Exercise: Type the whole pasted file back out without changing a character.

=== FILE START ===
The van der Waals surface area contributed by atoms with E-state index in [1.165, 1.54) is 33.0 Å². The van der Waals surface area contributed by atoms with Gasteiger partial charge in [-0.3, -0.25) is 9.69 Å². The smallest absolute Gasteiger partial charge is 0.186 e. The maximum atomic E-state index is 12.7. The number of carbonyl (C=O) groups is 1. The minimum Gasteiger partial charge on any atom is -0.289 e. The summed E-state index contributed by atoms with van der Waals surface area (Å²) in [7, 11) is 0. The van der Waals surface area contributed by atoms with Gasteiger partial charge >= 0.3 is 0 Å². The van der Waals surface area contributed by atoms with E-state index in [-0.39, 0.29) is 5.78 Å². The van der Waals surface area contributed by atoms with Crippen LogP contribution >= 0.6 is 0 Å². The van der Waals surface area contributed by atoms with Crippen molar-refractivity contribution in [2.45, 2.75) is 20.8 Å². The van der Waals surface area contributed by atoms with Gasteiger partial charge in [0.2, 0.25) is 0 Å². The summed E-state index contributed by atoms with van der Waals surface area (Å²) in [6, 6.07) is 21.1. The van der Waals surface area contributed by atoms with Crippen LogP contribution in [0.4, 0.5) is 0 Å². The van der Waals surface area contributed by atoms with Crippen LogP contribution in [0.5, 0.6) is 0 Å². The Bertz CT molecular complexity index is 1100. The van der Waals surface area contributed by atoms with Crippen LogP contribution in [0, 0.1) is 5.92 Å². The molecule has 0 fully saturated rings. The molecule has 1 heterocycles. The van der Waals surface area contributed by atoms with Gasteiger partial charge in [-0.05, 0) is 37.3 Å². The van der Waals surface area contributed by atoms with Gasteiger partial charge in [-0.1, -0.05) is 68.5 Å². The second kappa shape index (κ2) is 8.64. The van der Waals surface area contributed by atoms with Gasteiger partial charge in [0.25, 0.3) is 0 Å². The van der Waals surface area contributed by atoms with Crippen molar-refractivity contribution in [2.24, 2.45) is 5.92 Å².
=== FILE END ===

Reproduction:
The van der Waals surface area contributed by atoms with E-state index in [1.165, 1.54) is 33.0 Å². The van der Waals surface area contributed by atoms with Gasteiger partial charge in [-0.3, -0.25) is 9.69 Å². The smallest absolute Gasteiger partial charge is 0.186 e. The maximum atomic E-state index is 12.7. The number of carbonyl (C=O) groups is 1. The minimum Gasteiger partial charge on any atom is -0.289 e. The summed E-state index contributed by atoms with van der Waals surface area (Å²) in [7, 11) is 0. The van der Waals surface area contributed by atoms with Gasteiger partial charge >= 0.3 is 0 Å². The van der Waals surface area contributed by atoms with E-state index in [-0.39, 0.29) is 5.78 Å². The van der Waals surface area contributed by atoms with Crippen LogP contribution >= 0.6 is 0 Å². The van der Waals surface area contributed by atoms with Crippen molar-refractivity contribution in [2.45, 2.75) is 20.8 Å². The van der Waals surface area contributed by atoms with Gasteiger partial charge in [0.2, 0.25) is 0 Å². The summed E-state index contributed by atoms with van der Waals surface area (Å²) in [6, 6.07) is 21.1. The van der Waals surface area contributed by atoms with Crippen LogP contribution in [0.4, 0.5) is 0 Å². The van der Waals surface area contributed by atoms with Crippen LogP contribution in [0.5, 0.6) is 0 Å². The Bertz CT molecular complexity index is 1100. The van der Waals surface area contributed by atoms with Crippen LogP contribution in [0, 0.1) is 5.92 Å². The molecule has 0 fully saturated rings. The molecule has 1 heterocycles. The van der Waals surface area contributed by atoms with Gasteiger partial charge in [-0.05, 0) is 37.3 Å². The van der Waals surface area contributed by atoms with Gasteiger partial charge in [-0.1, -0.05) is 68.5 Å². The second kappa shape index (κ2) is 8.64. The van der Waals surface area contributed by atoms with Gasteiger partial charge in [0.25, 0.3) is 0 Å². The van der Waals surface area contributed by atoms with Crippen molar-refractivity contribution in [2.24, 2.45) is 5.92 Å².